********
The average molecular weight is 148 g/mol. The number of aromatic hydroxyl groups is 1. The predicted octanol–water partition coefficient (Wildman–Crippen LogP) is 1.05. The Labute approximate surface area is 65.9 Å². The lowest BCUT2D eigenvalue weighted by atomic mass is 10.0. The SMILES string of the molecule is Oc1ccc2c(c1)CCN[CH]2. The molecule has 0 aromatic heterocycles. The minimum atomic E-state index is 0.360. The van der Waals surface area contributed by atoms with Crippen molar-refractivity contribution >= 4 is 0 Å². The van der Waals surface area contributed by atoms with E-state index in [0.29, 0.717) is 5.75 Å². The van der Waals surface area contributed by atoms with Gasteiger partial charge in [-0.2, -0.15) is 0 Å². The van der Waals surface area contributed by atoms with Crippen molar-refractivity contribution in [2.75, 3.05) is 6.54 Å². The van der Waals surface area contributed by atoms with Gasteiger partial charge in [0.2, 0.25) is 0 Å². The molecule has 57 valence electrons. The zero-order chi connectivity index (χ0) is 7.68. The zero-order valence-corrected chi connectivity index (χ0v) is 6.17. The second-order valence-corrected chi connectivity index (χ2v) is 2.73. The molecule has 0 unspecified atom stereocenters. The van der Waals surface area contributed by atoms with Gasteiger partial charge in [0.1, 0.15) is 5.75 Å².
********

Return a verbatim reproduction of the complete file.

The average molecular weight is 148 g/mol. The number of aromatic hydroxyl groups is 1. The predicted octanol–water partition coefficient (Wildman–Crippen LogP) is 1.05. The Labute approximate surface area is 65.9 Å². The lowest BCUT2D eigenvalue weighted by atomic mass is 10.0. The SMILES string of the molecule is Oc1ccc2c(c1)CCN[CH]2. The molecule has 0 aromatic heterocycles. The minimum atomic E-state index is 0.360. The van der Waals surface area contributed by atoms with Crippen molar-refractivity contribution >= 4 is 0 Å². The van der Waals surface area contributed by atoms with E-state index in [0.29, 0.717) is 5.75 Å². The van der Waals surface area contributed by atoms with Gasteiger partial charge in [-0.2, -0.15) is 0 Å². The van der Waals surface area contributed by atoms with Crippen molar-refractivity contribution in [2.75, 3.05) is 6.54 Å². The van der Waals surface area contributed by atoms with Gasteiger partial charge in [0.2, 0.25) is 0 Å². The molecule has 57 valence electrons. The zero-order chi connectivity index (χ0) is 7.68. The zero-order valence-corrected chi connectivity index (χ0v) is 6.17. The second-order valence-corrected chi connectivity index (χ2v) is 2.73. The molecule has 0 unspecified atom stereocenters. The van der Waals surface area contributed by atoms with Gasteiger partial charge in [0.1, 0.15) is 5.75 Å².